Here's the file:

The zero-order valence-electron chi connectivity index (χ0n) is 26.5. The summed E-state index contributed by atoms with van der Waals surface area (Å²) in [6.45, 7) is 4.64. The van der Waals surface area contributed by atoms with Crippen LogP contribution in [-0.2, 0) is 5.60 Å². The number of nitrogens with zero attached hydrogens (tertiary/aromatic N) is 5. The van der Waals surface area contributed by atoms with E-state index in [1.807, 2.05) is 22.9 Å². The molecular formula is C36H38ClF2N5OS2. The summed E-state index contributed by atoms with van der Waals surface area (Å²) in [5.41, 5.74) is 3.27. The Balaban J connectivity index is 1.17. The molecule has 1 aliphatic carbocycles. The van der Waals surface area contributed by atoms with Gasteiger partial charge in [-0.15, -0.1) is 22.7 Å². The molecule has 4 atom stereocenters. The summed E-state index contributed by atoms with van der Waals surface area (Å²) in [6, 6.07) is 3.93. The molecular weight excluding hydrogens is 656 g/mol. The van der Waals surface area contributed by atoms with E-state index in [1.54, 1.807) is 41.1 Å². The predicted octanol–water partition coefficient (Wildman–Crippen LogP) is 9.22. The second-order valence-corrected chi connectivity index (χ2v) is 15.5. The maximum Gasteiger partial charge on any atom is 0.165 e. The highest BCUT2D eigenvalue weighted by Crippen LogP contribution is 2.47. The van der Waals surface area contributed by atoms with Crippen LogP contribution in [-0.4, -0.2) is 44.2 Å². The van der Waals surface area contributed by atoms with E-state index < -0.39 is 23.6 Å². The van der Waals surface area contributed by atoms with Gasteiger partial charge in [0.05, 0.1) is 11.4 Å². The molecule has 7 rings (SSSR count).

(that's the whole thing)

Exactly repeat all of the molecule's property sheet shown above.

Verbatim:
The zero-order valence-electron chi connectivity index (χ0n) is 26.5. The summed E-state index contributed by atoms with van der Waals surface area (Å²) in [6.45, 7) is 4.64. The van der Waals surface area contributed by atoms with Crippen LogP contribution in [-0.2, 0) is 5.60 Å². The number of nitrogens with zero attached hydrogens (tertiary/aromatic N) is 5. The van der Waals surface area contributed by atoms with E-state index in [1.807, 2.05) is 22.9 Å². The molecular formula is C36H38ClF2N5OS2. The summed E-state index contributed by atoms with van der Waals surface area (Å²) in [5.41, 5.74) is 3.27. The Balaban J connectivity index is 1.17. The molecule has 1 aliphatic carbocycles. The van der Waals surface area contributed by atoms with Gasteiger partial charge in [-0.15, -0.1) is 22.7 Å². The molecule has 4 atom stereocenters. The summed E-state index contributed by atoms with van der Waals surface area (Å²) in [6, 6.07) is 3.93. The molecular weight excluding hydrogens is 656 g/mol. The van der Waals surface area contributed by atoms with E-state index in [1.54, 1.807) is 41.1 Å². The predicted octanol–water partition coefficient (Wildman–Crippen LogP) is 9.22. The second-order valence-corrected chi connectivity index (χ2v) is 15.5. The maximum Gasteiger partial charge on any atom is 0.165 e. The highest BCUT2D eigenvalue weighted by Crippen LogP contribution is 2.47. The van der Waals surface area contributed by atoms with Crippen LogP contribution in [-0.4, -0.2) is 44.2 Å². The van der Waals surface area contributed by atoms with E-state index < -0.39 is 23.6 Å². The van der Waals surface area contributed by atoms with Gasteiger partial charge in [0.05, 0.1) is 11.4 Å². The molecule has 7 rings (SSSR count).